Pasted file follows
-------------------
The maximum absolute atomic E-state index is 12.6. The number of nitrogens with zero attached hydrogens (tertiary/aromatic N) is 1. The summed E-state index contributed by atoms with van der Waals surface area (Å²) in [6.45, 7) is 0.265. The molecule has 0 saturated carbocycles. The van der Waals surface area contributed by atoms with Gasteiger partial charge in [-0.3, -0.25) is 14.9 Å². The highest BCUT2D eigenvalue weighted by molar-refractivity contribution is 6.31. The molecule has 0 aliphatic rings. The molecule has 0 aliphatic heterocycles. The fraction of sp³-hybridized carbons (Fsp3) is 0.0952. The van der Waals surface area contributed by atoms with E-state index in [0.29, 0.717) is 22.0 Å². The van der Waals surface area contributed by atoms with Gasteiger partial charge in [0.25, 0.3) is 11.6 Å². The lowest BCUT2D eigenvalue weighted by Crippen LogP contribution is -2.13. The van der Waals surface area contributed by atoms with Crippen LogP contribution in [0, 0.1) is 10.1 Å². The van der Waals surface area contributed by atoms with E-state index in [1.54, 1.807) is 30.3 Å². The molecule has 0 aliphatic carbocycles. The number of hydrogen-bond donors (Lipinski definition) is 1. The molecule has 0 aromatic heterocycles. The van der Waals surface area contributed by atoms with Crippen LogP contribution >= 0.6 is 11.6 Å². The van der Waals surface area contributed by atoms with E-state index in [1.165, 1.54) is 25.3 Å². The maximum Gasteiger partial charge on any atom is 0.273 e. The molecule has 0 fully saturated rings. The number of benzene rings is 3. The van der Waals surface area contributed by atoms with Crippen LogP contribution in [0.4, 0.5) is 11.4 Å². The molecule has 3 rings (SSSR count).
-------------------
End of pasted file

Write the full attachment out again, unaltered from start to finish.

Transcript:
The maximum absolute atomic E-state index is 12.6. The number of nitrogens with zero attached hydrogens (tertiary/aromatic N) is 1. The summed E-state index contributed by atoms with van der Waals surface area (Å²) in [6.45, 7) is 0.265. The molecule has 0 saturated carbocycles. The van der Waals surface area contributed by atoms with Gasteiger partial charge in [-0.3, -0.25) is 14.9 Å². The highest BCUT2D eigenvalue weighted by molar-refractivity contribution is 6.31. The molecule has 0 aliphatic rings. The molecule has 0 aliphatic heterocycles. The fraction of sp³-hybridized carbons (Fsp3) is 0.0952. The van der Waals surface area contributed by atoms with E-state index in [0.29, 0.717) is 22.0 Å². The van der Waals surface area contributed by atoms with Gasteiger partial charge in [0.25, 0.3) is 11.6 Å². The lowest BCUT2D eigenvalue weighted by Crippen LogP contribution is -2.13. The van der Waals surface area contributed by atoms with Crippen LogP contribution in [0, 0.1) is 10.1 Å². The van der Waals surface area contributed by atoms with E-state index in [1.54, 1.807) is 30.3 Å². The molecule has 0 aliphatic carbocycles. The number of hydrogen-bond donors (Lipinski definition) is 1. The molecule has 0 aromatic heterocycles. The van der Waals surface area contributed by atoms with Crippen LogP contribution >= 0.6 is 11.6 Å². The van der Waals surface area contributed by atoms with E-state index in [1.165, 1.54) is 25.3 Å². The maximum Gasteiger partial charge on any atom is 0.273 e. The molecule has 0 fully saturated rings. The number of benzene rings is 3. The van der Waals surface area contributed by atoms with Crippen LogP contribution in [0.4, 0.5) is 11.4 Å². The molecule has 3 rings (SSSR count).